Interesting facts from State v. Heck, 2011 Conn. App. LEXIS 264 (May 17, 2011):
During the overnight hours of August 29, 2007, a burglary was committed at the town hall in Suffield. . . . There were no eyewitnesses or physical evidence at the scene of the crime that connected the defendant to the burglary. On September 7, 2007, Christopher Burns, a detective with the Connecticut state police, received a telephone call from police officers in Hillsborough, New Hampshire, stating that they had apprehended the defendant for the burglary of two town halls in New Hampshire.
[A police officer named Roarick spotted the defendant’s car.] He then approached the vehicle and spoke to the passenger, Justin Douglas, who informed Roarick that the driver was visiting a friend nearby but that Douglas did not know the driver’s name or where he had gone. In an attempt to determine the location of the missing driver, Roarick pressed the ‘‘recent entry’’ button on the device to scroll through the recently entered addresses. Among the first addresses displayed were those of the Hillsborough and Windsor town halls, which had been burglarized.[fn: After a search warrant for the truck and its contents was executed by the Hillsborough police, Burns scrolled through the recently searched addresses that were saved in the defendant’s GPS device. The address for the town hall in Suffield came up as one of the recently searched addresses.]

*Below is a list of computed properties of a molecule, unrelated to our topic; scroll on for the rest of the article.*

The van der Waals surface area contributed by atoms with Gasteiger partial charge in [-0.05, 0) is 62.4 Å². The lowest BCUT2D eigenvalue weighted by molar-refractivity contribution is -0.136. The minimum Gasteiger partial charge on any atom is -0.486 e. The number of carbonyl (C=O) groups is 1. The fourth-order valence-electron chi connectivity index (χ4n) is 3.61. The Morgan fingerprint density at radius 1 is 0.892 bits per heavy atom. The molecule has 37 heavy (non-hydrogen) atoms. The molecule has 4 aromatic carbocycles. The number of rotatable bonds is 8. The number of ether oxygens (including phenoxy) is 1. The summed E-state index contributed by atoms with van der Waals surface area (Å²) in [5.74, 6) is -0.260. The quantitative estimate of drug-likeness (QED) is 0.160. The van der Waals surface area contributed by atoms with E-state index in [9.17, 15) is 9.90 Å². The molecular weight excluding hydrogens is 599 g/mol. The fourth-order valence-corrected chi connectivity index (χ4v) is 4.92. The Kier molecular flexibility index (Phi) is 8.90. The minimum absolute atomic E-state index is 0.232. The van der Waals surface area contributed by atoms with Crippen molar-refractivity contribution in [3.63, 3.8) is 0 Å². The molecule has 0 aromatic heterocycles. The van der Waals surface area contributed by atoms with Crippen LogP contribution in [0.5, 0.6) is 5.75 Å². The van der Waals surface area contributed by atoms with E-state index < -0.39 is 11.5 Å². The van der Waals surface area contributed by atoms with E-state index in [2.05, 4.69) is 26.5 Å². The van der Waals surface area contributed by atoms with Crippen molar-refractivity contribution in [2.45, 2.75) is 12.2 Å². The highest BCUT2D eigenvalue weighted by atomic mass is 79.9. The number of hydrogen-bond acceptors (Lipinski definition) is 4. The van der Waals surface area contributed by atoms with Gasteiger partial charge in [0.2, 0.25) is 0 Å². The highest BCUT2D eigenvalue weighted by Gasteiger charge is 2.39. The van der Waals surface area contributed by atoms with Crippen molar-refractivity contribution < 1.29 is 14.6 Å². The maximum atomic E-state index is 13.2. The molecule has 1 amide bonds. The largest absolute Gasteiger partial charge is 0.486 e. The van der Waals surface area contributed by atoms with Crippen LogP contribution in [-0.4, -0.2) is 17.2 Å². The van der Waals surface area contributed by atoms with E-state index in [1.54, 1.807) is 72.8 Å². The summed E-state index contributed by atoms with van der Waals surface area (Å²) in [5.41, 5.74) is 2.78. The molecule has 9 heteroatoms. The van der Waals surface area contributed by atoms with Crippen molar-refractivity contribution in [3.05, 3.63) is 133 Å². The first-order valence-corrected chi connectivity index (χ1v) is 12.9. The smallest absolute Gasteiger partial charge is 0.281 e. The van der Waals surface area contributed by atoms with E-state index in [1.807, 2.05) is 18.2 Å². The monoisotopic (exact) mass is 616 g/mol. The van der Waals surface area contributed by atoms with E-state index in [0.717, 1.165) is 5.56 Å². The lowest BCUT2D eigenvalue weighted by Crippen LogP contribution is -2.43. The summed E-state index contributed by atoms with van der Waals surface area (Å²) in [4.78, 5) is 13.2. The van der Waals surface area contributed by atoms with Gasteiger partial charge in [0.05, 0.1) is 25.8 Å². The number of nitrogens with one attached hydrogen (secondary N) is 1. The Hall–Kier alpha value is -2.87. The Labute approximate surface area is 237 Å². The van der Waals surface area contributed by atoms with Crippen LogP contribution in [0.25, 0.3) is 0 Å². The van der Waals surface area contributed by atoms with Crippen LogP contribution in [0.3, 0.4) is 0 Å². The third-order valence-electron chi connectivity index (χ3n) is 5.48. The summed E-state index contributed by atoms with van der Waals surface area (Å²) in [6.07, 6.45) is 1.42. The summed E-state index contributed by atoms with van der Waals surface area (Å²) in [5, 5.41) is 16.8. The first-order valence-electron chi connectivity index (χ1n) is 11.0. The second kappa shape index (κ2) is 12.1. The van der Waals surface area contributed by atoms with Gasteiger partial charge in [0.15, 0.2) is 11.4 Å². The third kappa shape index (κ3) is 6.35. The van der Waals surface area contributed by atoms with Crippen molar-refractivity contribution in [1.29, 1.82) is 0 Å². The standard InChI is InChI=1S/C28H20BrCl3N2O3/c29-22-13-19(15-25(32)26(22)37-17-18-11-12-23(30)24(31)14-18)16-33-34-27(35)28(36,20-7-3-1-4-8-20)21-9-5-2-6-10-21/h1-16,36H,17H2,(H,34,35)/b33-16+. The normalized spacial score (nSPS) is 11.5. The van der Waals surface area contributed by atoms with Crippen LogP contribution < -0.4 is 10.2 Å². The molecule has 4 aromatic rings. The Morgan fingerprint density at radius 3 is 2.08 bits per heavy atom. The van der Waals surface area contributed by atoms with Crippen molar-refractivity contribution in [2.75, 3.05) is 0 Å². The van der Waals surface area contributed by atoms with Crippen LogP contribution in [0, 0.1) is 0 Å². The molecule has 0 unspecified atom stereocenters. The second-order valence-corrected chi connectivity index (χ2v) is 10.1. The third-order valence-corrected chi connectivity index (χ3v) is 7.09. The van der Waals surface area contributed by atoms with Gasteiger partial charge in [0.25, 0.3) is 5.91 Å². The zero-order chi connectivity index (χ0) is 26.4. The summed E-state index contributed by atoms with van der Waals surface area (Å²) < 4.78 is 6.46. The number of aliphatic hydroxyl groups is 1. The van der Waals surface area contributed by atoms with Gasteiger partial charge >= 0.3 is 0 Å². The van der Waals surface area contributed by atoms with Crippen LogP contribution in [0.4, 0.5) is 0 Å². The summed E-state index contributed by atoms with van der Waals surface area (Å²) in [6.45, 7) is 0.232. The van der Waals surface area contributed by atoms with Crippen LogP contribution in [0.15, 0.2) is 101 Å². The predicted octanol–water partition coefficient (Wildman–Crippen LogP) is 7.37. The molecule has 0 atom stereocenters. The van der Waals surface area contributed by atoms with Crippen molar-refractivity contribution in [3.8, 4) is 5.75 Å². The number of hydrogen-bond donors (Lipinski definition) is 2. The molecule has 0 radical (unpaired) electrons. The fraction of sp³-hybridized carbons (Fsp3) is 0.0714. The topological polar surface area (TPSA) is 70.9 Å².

The locations of the town halls were then admitted at trial to help show that the defendant had committed the burglaries. On one hand, it’s not all that different from the offline equivalent of a paper map that has the key places circled. On the other hand, it’s another example of how common digital evidence is becoming in criminal cases. Thanks to John Wesley Hall for the link.